Animals, plants and other living organisms that are located in a specific location make up an ecosystem. These living entities help each other survive. Different ecosystems abound, but several characteristics are constant.
If a new species joins an ecosystem, harmful repercussions may ensue. Food systems are already established, and the new species may overpower the old, driving them out or endangering them. Not only is the old species in trouble, the other organisms that are dependent on that species must find new sources of food as well.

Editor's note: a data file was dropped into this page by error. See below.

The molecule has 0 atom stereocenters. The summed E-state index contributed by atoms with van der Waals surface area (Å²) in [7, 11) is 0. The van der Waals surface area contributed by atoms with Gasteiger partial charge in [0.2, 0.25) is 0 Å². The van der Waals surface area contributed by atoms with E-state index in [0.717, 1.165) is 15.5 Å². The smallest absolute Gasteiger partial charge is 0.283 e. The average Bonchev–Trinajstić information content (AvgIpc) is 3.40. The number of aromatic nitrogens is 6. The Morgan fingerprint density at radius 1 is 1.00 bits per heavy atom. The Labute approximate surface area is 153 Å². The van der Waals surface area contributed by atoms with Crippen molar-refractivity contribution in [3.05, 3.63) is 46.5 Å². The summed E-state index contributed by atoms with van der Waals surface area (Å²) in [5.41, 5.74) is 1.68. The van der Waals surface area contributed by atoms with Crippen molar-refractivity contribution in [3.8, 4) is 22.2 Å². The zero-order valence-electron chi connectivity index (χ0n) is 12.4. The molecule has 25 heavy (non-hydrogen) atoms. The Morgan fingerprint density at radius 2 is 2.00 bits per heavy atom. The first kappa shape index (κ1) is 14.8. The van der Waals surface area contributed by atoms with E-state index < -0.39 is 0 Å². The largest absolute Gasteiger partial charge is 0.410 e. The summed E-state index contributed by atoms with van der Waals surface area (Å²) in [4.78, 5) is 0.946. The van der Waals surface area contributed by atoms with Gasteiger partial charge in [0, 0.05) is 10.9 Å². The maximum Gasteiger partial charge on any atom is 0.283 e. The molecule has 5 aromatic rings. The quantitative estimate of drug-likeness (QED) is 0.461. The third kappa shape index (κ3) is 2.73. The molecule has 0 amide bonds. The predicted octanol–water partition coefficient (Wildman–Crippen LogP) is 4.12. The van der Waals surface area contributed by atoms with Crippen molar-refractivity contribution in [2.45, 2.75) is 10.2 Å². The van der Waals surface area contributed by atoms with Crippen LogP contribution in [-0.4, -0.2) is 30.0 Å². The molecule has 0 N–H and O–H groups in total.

Though separate ecosystems can be found around the world, patterns and similarities in climate and inhabitants exist. Similar ecosystems are defined as biomes. The most common biomes include grasslands, deciduous forests, tundras, tropical rain forests and coniferous forests.
According to the Millenium Ecosystem Assessment and Greenfacts.org, the past 50 years or so have seen a rapid transformation in ecosystems. These changes are the result of human interference and actions, such as agriculture, large fishing operations and the use of fresh water.